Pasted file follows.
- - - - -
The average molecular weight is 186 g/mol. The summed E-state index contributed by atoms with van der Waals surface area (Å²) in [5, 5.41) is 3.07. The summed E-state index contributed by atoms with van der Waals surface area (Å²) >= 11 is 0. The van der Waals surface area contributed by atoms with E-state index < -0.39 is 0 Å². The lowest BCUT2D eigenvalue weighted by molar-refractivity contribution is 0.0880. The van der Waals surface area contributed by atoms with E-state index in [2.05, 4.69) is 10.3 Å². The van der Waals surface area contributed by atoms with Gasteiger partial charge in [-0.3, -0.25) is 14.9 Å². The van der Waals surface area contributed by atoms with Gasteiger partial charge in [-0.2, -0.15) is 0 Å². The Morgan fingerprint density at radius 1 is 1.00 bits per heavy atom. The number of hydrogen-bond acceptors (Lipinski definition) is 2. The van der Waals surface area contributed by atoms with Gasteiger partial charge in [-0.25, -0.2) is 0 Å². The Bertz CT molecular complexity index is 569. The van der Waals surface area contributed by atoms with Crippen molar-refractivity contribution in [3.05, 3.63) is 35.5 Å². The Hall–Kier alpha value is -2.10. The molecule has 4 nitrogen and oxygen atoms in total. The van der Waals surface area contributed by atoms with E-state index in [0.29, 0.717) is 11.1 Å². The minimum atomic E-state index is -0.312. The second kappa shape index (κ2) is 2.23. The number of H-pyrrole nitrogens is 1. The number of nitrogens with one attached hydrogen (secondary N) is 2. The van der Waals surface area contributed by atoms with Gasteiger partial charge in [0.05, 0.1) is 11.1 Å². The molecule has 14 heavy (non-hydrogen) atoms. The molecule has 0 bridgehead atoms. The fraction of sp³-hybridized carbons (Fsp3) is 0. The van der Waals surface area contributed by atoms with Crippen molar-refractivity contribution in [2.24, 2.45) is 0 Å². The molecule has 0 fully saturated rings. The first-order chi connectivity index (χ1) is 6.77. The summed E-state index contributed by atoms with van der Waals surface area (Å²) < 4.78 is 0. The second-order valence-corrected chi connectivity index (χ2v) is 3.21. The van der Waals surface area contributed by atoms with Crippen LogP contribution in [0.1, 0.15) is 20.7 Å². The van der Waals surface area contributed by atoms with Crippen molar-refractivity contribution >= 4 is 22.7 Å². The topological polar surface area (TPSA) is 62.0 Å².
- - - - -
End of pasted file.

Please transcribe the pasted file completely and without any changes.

The average molecular weight is 186 g/mol. The summed E-state index contributed by atoms with van der Waals surface area (Å²) in [5, 5.41) is 3.07. The summed E-state index contributed by atoms with van der Waals surface area (Å²) >= 11 is 0. The van der Waals surface area contributed by atoms with E-state index < -0.39 is 0 Å². The lowest BCUT2D eigenvalue weighted by molar-refractivity contribution is 0.0880. The van der Waals surface area contributed by atoms with E-state index in [2.05, 4.69) is 10.3 Å². The van der Waals surface area contributed by atoms with Gasteiger partial charge in [-0.3, -0.25) is 14.9 Å². The van der Waals surface area contributed by atoms with Gasteiger partial charge in [-0.2, -0.15) is 0 Å². The Morgan fingerprint density at radius 1 is 1.00 bits per heavy atom. The number of hydrogen-bond acceptors (Lipinski definition) is 2. The van der Waals surface area contributed by atoms with Gasteiger partial charge in [-0.25, -0.2) is 0 Å². The Bertz CT molecular complexity index is 569. The van der Waals surface area contributed by atoms with Crippen molar-refractivity contribution in [3.05, 3.63) is 35.5 Å². The Hall–Kier alpha value is -2.10. The molecule has 4 nitrogen and oxygen atoms in total. The van der Waals surface area contributed by atoms with E-state index in [0.29, 0.717) is 11.1 Å². The minimum atomic E-state index is -0.312. The second kappa shape index (κ2) is 2.23. The number of H-pyrrole nitrogens is 1. The number of nitrogens with one attached hydrogen (secondary N) is 2. The van der Waals surface area contributed by atoms with Gasteiger partial charge in [0.05, 0.1) is 11.1 Å². The molecule has 14 heavy (non-hydrogen) atoms. The molecule has 0 bridgehead atoms. The fraction of sp³-hybridized carbons (Fsp3) is 0. The van der Waals surface area contributed by atoms with Crippen molar-refractivity contribution in [2.24, 2.45) is 0 Å². The molecule has 0 fully saturated rings. The first-order chi connectivity index (χ1) is 6.77. The summed E-state index contributed by atoms with van der Waals surface area (Å²) < 4.78 is 0. The second-order valence-corrected chi connectivity index (χ2v) is 3.21. The van der Waals surface area contributed by atoms with Crippen LogP contribution in [0.1, 0.15) is 20.7 Å². The van der Waals surface area contributed by atoms with Crippen molar-refractivity contribution >= 4 is 22.7 Å². The topological polar surface area (TPSA) is 62.0 Å².